One of the outstanding and peculiar geological features at Osmington Bay is the presence of huge, strange, rounded, smoothed boulders with a part division along the equator that makes them look like giant burger buns! The rounded shape is similar to water-worn pebbles – but on a larger scale.
As you can see from the pictures above and below, some of them are very big – well over a metre in diameter. For an idea of scale, the guy in the photos is nearly 2 metres tall.
These huge boulders started off in a layer at the base of the cliff. There are still many in position there. They gradually fall free of the surrounding softer rock by a combination of weathering and wave action. These boulders are in fact “nearly spherical carbonate-cemented sandstone nodules” of Bencliff Grit which belongs to the Upper Jurassic Corallian Formation Beds.
The nodules in various stages of breakage are scattered quite widely over a large section of the beach. You can hop from one to the other which is easier than walking over the other smaller boulders.
These boulders are really spectacular. Their geological origin is a bit complex. So I suggest that if you want to get a more detailed explanation, have a look at Ian West’s excellent web site on the geology of Osmington Mills.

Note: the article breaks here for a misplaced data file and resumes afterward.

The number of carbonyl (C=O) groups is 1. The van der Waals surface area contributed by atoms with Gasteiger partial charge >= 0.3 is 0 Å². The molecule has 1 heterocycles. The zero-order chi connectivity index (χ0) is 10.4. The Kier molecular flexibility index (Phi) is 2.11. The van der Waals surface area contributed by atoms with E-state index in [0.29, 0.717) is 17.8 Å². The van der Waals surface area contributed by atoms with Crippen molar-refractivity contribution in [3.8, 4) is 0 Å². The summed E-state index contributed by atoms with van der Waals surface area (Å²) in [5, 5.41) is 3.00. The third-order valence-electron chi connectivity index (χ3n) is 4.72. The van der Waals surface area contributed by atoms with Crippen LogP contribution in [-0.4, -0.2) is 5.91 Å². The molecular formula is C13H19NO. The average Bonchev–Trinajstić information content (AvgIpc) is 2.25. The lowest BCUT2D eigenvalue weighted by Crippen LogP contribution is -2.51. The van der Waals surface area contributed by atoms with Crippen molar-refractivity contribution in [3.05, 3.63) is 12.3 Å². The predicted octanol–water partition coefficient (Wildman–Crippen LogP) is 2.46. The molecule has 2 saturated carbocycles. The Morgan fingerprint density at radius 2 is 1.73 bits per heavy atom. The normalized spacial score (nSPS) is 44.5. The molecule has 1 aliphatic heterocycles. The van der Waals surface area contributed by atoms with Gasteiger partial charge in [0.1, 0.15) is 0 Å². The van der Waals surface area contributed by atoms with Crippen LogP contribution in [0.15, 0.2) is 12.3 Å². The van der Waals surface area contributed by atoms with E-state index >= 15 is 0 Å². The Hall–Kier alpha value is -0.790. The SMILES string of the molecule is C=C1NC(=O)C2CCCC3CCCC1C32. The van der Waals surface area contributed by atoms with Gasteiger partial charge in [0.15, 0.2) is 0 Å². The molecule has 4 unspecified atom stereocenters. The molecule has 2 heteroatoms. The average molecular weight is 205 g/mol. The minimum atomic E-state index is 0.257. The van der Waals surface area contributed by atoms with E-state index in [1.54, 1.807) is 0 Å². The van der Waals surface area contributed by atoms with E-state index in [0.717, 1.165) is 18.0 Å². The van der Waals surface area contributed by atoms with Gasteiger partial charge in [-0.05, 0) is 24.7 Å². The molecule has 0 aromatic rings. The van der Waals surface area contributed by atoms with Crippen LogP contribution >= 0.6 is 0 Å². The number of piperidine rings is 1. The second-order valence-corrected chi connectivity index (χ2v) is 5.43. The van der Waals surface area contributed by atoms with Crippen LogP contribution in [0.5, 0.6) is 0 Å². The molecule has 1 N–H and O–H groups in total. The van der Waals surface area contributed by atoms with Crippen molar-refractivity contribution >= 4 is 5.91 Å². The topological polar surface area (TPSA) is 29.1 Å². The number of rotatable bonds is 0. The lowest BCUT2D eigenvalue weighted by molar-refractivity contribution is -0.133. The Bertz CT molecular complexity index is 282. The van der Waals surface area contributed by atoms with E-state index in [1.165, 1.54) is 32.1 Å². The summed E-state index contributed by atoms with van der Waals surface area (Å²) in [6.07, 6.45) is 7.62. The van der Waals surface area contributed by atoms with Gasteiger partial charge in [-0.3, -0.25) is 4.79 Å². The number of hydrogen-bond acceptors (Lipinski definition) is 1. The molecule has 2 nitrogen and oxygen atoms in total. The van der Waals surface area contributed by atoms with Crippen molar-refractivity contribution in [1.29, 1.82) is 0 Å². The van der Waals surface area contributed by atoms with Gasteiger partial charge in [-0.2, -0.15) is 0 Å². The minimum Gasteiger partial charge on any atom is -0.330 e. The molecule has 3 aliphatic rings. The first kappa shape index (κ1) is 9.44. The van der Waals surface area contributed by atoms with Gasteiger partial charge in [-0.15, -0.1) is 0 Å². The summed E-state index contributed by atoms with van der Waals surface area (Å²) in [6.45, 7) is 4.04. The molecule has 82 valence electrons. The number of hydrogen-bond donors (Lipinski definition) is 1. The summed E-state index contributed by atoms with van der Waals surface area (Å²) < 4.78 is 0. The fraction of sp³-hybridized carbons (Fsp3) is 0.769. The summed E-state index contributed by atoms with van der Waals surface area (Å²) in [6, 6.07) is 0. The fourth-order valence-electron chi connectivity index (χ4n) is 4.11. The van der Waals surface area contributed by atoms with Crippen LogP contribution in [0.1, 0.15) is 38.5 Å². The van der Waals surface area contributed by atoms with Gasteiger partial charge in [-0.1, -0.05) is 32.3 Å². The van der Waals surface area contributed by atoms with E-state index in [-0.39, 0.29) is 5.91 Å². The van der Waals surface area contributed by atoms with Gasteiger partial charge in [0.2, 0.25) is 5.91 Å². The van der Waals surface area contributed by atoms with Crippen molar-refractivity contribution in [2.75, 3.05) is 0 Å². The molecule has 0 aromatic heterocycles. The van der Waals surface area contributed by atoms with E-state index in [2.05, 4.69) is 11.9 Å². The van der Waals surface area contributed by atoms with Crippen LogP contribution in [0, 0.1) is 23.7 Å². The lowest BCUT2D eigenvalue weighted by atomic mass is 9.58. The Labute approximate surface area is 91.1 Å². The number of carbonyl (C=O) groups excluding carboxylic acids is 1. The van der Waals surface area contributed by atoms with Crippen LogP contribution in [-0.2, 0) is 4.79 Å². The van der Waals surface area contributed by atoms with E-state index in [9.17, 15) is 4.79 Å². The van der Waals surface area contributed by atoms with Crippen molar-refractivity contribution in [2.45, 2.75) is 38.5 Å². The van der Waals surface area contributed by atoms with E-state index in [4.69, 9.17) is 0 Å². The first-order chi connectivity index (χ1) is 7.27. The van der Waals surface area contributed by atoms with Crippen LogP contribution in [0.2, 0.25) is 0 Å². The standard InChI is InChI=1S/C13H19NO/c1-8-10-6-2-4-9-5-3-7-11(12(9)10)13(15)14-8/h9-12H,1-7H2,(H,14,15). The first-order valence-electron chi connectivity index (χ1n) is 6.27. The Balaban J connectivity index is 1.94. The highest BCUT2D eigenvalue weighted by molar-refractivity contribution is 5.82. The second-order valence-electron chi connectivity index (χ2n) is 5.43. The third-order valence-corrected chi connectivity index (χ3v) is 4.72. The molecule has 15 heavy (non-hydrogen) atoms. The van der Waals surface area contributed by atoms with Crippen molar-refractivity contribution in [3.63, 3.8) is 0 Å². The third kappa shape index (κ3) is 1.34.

A row of these large Bencliff Grit nodules is partially exposed in the lowest part of the cliff at Osmington. The picture above gives a view looking westwards towards Weymouth.
This photo shows the view of the Bencliff Grit nodules looking east towards Ringstead.
This specimen is standing on a pedastal of the softer rock matrix. When the waves erode this away, the nodule will fall onto the beach to join the others. These nodules are also called “doggers” in geological terms. The last picture is for scale: my walking pole is leant against the embedded nodules in the cliff.
Revision of a post originally published in July 2009
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